he was grappling with. And in some of his
scientific writings, he thinks about
this a little bit. But as you said, in
this novel, he actually does this in a very playful way. First as a narrator, the
narrator is completely crazy. He says, how does
this novel start? I don’t know. I’ll start it this way. And so you can see the kind of
a demonstration of free will by the novelist himself by the
narrator, which is fascinating. And yet, the characters are
kind of these Spinozist, super kind of overdetermined
kind of events are happening and there’s a discussion
of predestination. So what’s happening there is
that there’s kind of clash. And Diderot, in some of
his other scientific works, thinks about almost this
physiological freedom. The mind is not just a machine. It’s not a clock. It’s something that
can do almost anything. It’s like a keyboard
that plays itself. And so some of this kind
of neurophysiological kind of speculation he
indulges in kind of sounds like there’s freedom on
a physical level too. So I think it’s a great
question because it shows us that he’s kind of grappling
with this in different contexts. AUDIENCE: Thanks. So the last few
years, I’ve thought a lot about the
Enlightenment, as it seems to be under
threat in our society. And I think about Diderot
especially of what– he seems to be very much a
pioneer of deriving truth from looking at facts, and
interrogating them, and so on. And we’re now in this
phase where that process seems to even be contested. What would he have
to say about this? I mean, I assume there
are parallels in the past. ANDREW CURRAN: Yeah, so this
is one of those questions which brings Diderot into dialogue
with contemporary society. And it’s true, the
Enlightenment is a time where he had a real belief
in rationality, progress, education, and these
Universalist principles that we can all better
ourselves through education. It’s these kind of
nice, lofty ideals. And the Enlightenment has
some problems as well. It’s the heyday of the slave
trade at the same time. And so people look back
at the Enlightenment and say, how could this
supposedly great era also justify and actually
rationalize the slave trade in thinking about, for example,
racial classification schemes? And so the Enlightenment– the
time of great classification, categorizing, the
“Encyclopédie”– is also a time of
great problems. So that’s one of
the things that’s going on with the Enlightenment
being under attack right now. What would Diderot
think of right now? Based on the way that people
are talking to each other, I think he’d be quite sad
because again, the people who are talking to each other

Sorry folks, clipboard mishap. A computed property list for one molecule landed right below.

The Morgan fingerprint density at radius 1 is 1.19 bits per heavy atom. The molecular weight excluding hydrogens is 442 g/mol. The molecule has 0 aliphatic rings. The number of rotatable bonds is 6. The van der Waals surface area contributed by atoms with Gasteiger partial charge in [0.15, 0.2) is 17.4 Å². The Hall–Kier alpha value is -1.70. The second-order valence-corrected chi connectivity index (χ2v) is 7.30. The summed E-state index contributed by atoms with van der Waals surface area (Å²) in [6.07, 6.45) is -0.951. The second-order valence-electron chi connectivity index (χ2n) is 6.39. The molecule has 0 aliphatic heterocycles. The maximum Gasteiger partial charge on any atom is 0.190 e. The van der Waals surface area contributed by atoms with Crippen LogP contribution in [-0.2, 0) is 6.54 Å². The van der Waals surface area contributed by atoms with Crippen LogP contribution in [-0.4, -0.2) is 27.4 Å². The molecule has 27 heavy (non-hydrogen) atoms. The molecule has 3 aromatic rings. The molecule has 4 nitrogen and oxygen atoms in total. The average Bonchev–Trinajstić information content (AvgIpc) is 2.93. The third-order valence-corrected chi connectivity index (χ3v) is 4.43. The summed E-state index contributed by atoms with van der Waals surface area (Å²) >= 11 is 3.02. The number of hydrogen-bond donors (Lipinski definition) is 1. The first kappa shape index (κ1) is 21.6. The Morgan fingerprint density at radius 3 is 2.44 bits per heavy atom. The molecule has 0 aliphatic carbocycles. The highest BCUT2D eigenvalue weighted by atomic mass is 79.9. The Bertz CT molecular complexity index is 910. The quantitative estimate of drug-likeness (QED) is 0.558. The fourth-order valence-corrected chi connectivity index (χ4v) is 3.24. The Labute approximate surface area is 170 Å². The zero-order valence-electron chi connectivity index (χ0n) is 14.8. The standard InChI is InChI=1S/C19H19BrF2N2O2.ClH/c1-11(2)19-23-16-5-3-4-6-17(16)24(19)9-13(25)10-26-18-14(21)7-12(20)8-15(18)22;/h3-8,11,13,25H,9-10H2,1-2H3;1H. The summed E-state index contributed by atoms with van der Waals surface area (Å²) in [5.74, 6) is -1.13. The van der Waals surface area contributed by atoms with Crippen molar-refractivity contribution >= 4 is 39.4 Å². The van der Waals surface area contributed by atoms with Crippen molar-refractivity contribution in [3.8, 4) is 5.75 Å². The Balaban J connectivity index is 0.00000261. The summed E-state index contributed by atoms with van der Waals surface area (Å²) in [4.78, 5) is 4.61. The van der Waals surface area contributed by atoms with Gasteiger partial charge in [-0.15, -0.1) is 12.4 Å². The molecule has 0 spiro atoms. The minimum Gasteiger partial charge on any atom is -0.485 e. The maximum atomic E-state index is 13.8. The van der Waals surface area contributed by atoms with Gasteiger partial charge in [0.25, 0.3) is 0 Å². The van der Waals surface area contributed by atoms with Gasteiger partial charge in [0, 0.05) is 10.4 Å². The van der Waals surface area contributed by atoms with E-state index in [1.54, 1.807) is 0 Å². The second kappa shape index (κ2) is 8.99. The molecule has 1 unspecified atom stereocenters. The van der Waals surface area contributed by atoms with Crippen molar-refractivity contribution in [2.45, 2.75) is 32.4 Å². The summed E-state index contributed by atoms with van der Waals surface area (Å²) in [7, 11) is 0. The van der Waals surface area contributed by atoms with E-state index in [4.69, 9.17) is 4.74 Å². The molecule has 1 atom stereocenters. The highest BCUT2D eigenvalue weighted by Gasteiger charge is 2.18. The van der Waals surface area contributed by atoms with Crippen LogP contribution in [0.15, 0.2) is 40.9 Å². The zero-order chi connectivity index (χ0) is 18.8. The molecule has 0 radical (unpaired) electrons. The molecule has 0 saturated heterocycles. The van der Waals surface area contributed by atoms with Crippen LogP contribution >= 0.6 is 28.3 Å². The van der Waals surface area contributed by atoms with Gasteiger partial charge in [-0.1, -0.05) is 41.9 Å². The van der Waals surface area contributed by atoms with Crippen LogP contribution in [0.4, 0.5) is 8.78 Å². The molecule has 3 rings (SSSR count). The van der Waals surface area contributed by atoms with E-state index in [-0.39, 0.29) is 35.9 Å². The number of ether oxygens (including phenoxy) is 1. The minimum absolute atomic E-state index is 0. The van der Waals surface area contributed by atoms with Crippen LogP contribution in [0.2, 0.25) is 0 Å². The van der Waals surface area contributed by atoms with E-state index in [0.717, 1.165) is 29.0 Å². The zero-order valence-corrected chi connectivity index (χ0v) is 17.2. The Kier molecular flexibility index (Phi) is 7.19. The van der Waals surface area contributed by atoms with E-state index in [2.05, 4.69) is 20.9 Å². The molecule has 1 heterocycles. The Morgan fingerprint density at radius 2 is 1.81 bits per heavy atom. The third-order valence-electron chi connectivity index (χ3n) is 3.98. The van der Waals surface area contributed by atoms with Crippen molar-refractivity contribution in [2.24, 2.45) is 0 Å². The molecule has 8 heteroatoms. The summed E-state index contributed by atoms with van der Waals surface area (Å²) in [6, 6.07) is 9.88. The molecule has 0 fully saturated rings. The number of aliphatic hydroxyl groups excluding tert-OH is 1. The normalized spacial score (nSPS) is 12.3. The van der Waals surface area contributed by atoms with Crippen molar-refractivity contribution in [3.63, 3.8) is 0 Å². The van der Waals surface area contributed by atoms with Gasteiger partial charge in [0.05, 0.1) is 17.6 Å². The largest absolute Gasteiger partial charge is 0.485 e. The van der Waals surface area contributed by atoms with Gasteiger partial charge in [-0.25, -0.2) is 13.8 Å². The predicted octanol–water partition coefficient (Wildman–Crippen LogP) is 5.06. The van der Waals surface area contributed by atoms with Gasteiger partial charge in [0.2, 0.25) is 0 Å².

are not skeptics, which is to say they’re dogmatic. And philosophically speaking,
these are two kind of opposed– these are polarities. Dogmatists will not
deviate from their truth and skeptics are
willing to kind of look at everything–
you know, skeptics in a kind of
philosophical sense. And so I think
he’d be quite sad. And hopefully, he’d
be smart enough to kind of poison
the other side and be kind of a tai chi master
with some of these discourses because he was so
smart and interesting. So I’m not sure
exactly what he’d do, but he’d be
disappointed, I think. He’d be sad. AUDIENCE: A more practical
question for those of us who haven’t read
a lot of Diderot, are his works generally
available in translation? And is you mentioned
one or two that are sort of he’s well-known
for, but is there, like, a great entry
point into his writings if we want to read
him directly, after we read your book obviously? ANDREW CURRAN: That’s right. So what I’d really
love is starting with a book called the
“Philosophical Thoughts,” which is very, very short. And the “Philosophical Thoughts”
are these pithy aphorisms. They’re almost like maxims,
which really kind of give us kind of an interesting
take on his view of life, the basic philosophy. Again, the skepticism of
the first step toward truth comes from that book. And these are really great kind
of things you can kind of keep in your head your whole life. And then I think the best book,
in addition to “Jacques le fatalist,” which is kind of a
fun Laurence Sterne-type read, is “Rameau’s Nephew.” It’s almost good to act out. It’s quite complicated, but
it shows Diderot in discussion with somebody who
is like him, Lui– him and me. And in “Rameau’s
Nephew,” he kind of takes his most skeptical
beliefs and puts them in the mouth of somebody. And they have this fabulous
debate about the Enlightenment, about identity, about
who we are as people. And that’s really
kind of a great thing. I think also,
“D’Alembert’s Dream” would be interesting for
this crowd, quite frankly, because he gets into, as
I said, natural selection and this wonderful,
fabulous kind of history of
humankind and again, dealing with identity
in a material world. Another great book. All in translation–